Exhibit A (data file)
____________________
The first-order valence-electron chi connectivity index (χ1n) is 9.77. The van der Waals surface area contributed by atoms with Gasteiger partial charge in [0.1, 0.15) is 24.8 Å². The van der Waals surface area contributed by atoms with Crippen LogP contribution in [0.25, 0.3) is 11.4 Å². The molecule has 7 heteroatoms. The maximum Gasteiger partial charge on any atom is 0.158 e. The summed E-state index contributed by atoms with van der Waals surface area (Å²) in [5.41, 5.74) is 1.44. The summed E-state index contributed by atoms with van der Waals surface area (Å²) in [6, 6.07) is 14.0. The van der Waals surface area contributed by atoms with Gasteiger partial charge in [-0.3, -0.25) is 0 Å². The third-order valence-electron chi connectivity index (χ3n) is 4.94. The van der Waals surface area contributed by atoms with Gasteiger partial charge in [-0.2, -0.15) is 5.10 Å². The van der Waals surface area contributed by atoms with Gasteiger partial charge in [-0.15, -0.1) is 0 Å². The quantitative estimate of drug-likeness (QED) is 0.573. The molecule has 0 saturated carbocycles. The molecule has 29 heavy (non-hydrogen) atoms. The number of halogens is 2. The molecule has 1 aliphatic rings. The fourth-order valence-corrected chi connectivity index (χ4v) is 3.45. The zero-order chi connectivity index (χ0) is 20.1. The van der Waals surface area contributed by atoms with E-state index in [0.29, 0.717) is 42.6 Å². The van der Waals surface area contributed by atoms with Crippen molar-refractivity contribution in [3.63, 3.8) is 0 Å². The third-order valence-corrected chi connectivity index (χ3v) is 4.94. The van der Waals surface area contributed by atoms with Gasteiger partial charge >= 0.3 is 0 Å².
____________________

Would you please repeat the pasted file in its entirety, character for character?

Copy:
The first-order valence-electron chi connectivity index (χ1n) is 9.77. The van der Waals surface area contributed by atoms with Gasteiger partial charge in [0.1, 0.15) is 24.8 Å². The van der Waals surface area contributed by atoms with Crippen LogP contribution in [0.25, 0.3) is 11.4 Å². The molecule has 7 heteroatoms. The maximum Gasteiger partial charge on any atom is 0.158 e. The summed E-state index contributed by atoms with van der Waals surface area (Å²) in [5.41, 5.74) is 1.44. The summed E-state index contributed by atoms with van der Waals surface area (Å²) in [6, 6.07) is 14.0. The van der Waals surface area contributed by atoms with Gasteiger partial charge in [-0.3, -0.25) is 0 Å². The third-order valence-electron chi connectivity index (χ3n) is 4.94. The van der Waals surface area contributed by atoms with Gasteiger partial charge in [-0.2, -0.15) is 5.10 Å². The van der Waals surface area contributed by atoms with Gasteiger partial charge in [-0.15, -0.1) is 0 Å². The quantitative estimate of drug-likeness (QED) is 0.573. The molecule has 0 saturated carbocycles. The molecule has 29 heavy (non-hydrogen) atoms. The number of halogens is 2. The molecule has 1 aliphatic rings. The fourth-order valence-corrected chi connectivity index (χ4v) is 3.45. The zero-order chi connectivity index (χ0) is 20.1. The van der Waals surface area contributed by atoms with E-state index in [0.29, 0.717) is 42.6 Å². The van der Waals surface area contributed by atoms with Crippen molar-refractivity contribution in [3.63, 3.8) is 0 Å². The third-order valence-corrected chi connectivity index (χ3v) is 4.94. The van der Waals surface area contributed by atoms with Gasteiger partial charge >= 0.3 is 0 Å².